DCP:

This having been your first time directing a film, what were some important lessons you learned during the making of it?

 

JK:
One of the most important lessons I learned from the experience is the importance of kindness, respect, and honesty towards others on set, especially as a Director. Without those three imperative aspects, I truly feel you have failed as a director, regardless of your final product. My parents have always raised me to respect others and lead an honest life, and I never saw why that had to change while directing, if not be more important than anywhere else. As a Director I learned that without the complete trust of your actors, and the complete faith you place in them, there is a lack of connection and personal relationship between partners. Being a director is not just “directing actors,” but more importantly being a friend, brother, and companion to the actors to create that imperative bond of friendship and trust, and that trust can only be achieved by respect for others abilities and time, kindness towards all on set, and a complete air of insightful candidness and honesty. This not only goes for the director and actors relationships, but for the director and the rest of the crew as well. When the entirety of the crew holds a mutual respect for all those around them, you come closer together and create not only a bond that makes everyone a stronger piece of the puzzle, but create strong bonds that bring a trusting and safe environment to all that are working in it. That simple idea of kindness, respect, and honesty towards everyone is the most important thing I will keep with me in everything I do in the future and how I'd hope to conduct my life.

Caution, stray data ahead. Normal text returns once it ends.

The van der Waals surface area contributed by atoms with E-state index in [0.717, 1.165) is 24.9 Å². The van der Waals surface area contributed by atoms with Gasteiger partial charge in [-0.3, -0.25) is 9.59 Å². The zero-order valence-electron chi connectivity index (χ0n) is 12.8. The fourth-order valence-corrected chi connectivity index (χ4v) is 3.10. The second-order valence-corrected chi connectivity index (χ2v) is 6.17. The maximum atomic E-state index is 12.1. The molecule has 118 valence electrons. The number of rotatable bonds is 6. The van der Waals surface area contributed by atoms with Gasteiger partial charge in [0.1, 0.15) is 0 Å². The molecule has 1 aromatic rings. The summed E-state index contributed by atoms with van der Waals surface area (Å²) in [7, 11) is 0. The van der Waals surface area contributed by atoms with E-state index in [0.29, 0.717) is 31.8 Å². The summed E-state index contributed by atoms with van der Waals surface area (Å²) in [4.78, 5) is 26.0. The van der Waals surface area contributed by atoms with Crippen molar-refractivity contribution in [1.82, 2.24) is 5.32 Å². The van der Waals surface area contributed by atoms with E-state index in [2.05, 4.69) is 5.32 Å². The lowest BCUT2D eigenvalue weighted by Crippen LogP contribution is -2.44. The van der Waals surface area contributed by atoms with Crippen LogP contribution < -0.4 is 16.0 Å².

DCP:

Do you have any advice for all those aspiring writers and directors out there trying to break in?

 

JK:

Well I would say I still am an aspiring writer and director trying to break in, seeing it as I’m only eighteen and just beginning college this September! However, I would say this. Find something you love, find a story, or a message, or people you love to work with, and go out and make a movie that makes you proud, go out and make a film the can make a difference in the world. Don’t let anyone say that you can’t do it because you are young, or in high school, or that those ideas are too mature for your age. They are wrong. If you find a story that you are passionate about, then take the time to write draft after draft and make it as strong as it can be. Plan and find people you love to tell the story with you to the best of their ability. It’s immensely scary doing a film on your own, but you aren’t alone. If you are passionate about your idea, and you put in the work, people in the film industry want to help! They want to help young aspirating filmmakers! Don’t ever be afraid of pursuing something you love, because that pursuit is what will make you a better filmmaker and a better individual. Be brave, be confident, and go and tell stories that will make a difference!

 

DCP:
Can you divulge any upcoming projects you may have on the horizon?

 

JK:
Unfortunately, I don’t have any projects that I would say are anywhere near the horizon. I do plan on wiring a feature script in the coming year as I have already begun work on one of my ideas. I do plan on making some short films while I attend college at the University of Michigan, Ann Arbor, as well as continue to write and work on my feature ideas. As of right now, however, there are no projects coming directly downtime pipeline.